Obviously any assessment of sickle cell disease must take into account the fact that the preponderance of those afflicted by it are African-American. Numerous studies have been done to investigate this specifically, with the sociologic and economic difficulties that are potentially entailed by such a racially-defined patient population, but the most significant conclusions come in the assessment specifically of pediatric care for sickle cell disease. Slaughter and Dilworth-Anderson (1988) specifically surveyed the African-American population to assess standards of family-provided pediatric care, in the presence of and absence of a strong traditional family structure (with two married parents). They concluded that the majority of supportive care came from extended kin networks but with an attendant problem of decline in such support between diagnosis and later childhood. Meanwhile Barakat Lutz et al. (2005) offer an additional complication to the question of pediatric care: adherence to treatment protocols leads to lower overall quality of life for affected children. They specifically note that this leads to particular difficulties within minority communities with members that may have an uneasy relationship already with the health care infrastructure. Overall, then, these sufficient worries about pediatric diagnosis seem to lead to a greater level of attention from health care professionals themselves, in terms of specific supervision and support. How is the transition to be handled if there is a decline in such attentions?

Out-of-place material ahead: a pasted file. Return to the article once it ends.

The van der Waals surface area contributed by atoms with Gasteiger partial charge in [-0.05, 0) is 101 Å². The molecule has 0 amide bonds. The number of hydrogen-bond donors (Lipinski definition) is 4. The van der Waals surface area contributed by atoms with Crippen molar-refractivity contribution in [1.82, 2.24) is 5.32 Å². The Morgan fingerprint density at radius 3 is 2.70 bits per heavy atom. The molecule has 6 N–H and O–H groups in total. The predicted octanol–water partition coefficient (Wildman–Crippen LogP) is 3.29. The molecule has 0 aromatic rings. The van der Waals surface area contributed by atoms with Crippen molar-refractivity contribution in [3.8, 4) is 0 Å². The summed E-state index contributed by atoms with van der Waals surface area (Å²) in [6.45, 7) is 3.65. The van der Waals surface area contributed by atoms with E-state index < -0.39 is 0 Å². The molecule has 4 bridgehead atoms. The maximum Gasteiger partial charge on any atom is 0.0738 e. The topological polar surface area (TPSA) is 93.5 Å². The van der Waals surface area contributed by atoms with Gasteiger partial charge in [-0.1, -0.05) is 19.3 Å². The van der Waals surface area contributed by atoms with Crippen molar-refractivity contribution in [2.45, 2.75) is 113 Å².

Ideally there would be no such decline; Davies and Oni (1997) are firm in their insistence that "all patients with sickle cell disease should be registered with and monitored by a specialist clinic" so that the close supervision, especially during the pain attacks associated with vaso-occlusion, will always be available. But there is a sense in the literature overall that perhaps the psychological transition between different types of care is not being addressed, certainly not with the level of attention that is required for what may ultimately prove to be a psychologically difficult (as well as physically agonizing) diagnosis for young persons. Jenerette and Brewer (2010) address some of the broader psychological issues present in their assessment of the larger issue of "stigma" associated with the disease. Again, the racial or economic situation of the patient plays a large role in the handling of these social difficulties: Jenerette and Brewer note that "the increased use of the health care system only negatively impacts the sickle cell disease-stigmatization cycle that continues for the young adult with SCD," potentially leading to avoidance. They also note the rise in "issues related to school absenteeism, increased use of the health care system, decreased school and social activities, as well as poor adaptation" which are only worsened by "variables such as race, gender, age, [and] socioeconomic status" that further negatively impact the condition of the diagnosed child. From the specific racial standpoint of African-Americans, though, Jenerette and Brewer indicate a larger sense of conflict with the health care system in general, noting that "the credibility or trustworthiness of young African-American adults with SCD is often questioned by health care providers, who label patients as malingerers or manipulators, or even drug seekers." Although Jenerette and Brewer do not specifically address the question of transition, their study has clear implications for the subject: if we consider a patient with sickle cell disease who, complaining of an attack at age ten, is handled well by the hospital system only to be treated with disdain or doubt at age sixteen, then we might understand the disjunction not only between patient care before and after young adulthood, but also the broader disjunction between patient population and heatlh care system. Jenerette and Brewer's conclusions offer a sobering challenge to health care providers.